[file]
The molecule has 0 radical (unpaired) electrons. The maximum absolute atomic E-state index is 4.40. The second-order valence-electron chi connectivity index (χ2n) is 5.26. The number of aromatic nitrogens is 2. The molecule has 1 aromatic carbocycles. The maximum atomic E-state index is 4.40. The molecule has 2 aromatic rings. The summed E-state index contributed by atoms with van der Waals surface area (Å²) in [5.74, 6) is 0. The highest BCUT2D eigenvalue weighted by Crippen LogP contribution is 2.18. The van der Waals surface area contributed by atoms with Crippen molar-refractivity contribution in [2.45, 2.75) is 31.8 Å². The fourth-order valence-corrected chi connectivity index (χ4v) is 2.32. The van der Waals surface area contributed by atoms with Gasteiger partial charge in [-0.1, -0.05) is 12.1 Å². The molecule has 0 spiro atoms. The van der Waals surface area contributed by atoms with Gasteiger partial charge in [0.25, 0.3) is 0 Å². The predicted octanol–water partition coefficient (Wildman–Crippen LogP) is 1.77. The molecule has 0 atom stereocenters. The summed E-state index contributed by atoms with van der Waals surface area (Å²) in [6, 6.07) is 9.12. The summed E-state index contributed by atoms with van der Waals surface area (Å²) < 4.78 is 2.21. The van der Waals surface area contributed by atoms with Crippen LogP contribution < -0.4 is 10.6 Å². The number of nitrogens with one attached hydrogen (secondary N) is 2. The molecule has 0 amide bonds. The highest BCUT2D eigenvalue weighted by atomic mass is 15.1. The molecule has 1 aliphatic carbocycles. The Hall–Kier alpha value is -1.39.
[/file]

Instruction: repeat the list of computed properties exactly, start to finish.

The molecule has 0 radical (unpaired) electrons. The maximum absolute atomic E-state index is 4.40. The second-order valence-electron chi connectivity index (χ2n) is 5.26. The number of aromatic nitrogens is 2. The molecule has 1 aromatic carbocycles. The maximum atomic E-state index is 4.40. The molecule has 2 aromatic rings. The summed E-state index contributed by atoms with van der Waals surface area (Å²) in [5.74, 6) is 0. The highest BCUT2D eigenvalue weighted by Crippen LogP contribution is 2.18. The van der Waals surface area contributed by atoms with Crippen molar-refractivity contribution in [2.45, 2.75) is 31.8 Å². The fourth-order valence-corrected chi connectivity index (χ4v) is 2.32. The van der Waals surface area contributed by atoms with Gasteiger partial charge in [-0.1, -0.05) is 12.1 Å². The molecule has 0 spiro atoms. The van der Waals surface area contributed by atoms with Gasteiger partial charge in [0.25, 0.3) is 0 Å². The predicted octanol–water partition coefficient (Wildman–Crippen LogP) is 1.77. The molecule has 0 atom stereocenters. The summed E-state index contributed by atoms with van der Waals surface area (Å²) in [6, 6.07) is 9.12. The summed E-state index contributed by atoms with van der Waals surface area (Å²) < 4.78 is 2.21. The van der Waals surface area contributed by atoms with Crippen LogP contribution < -0.4 is 10.6 Å². The number of nitrogens with one attached hydrogen (secondary N) is 2. The molecule has 0 amide bonds. The highest BCUT2D eigenvalue weighted by atomic mass is 15.1. The molecule has 1 aliphatic carbocycles. The Hall–Kier alpha value is -1.39.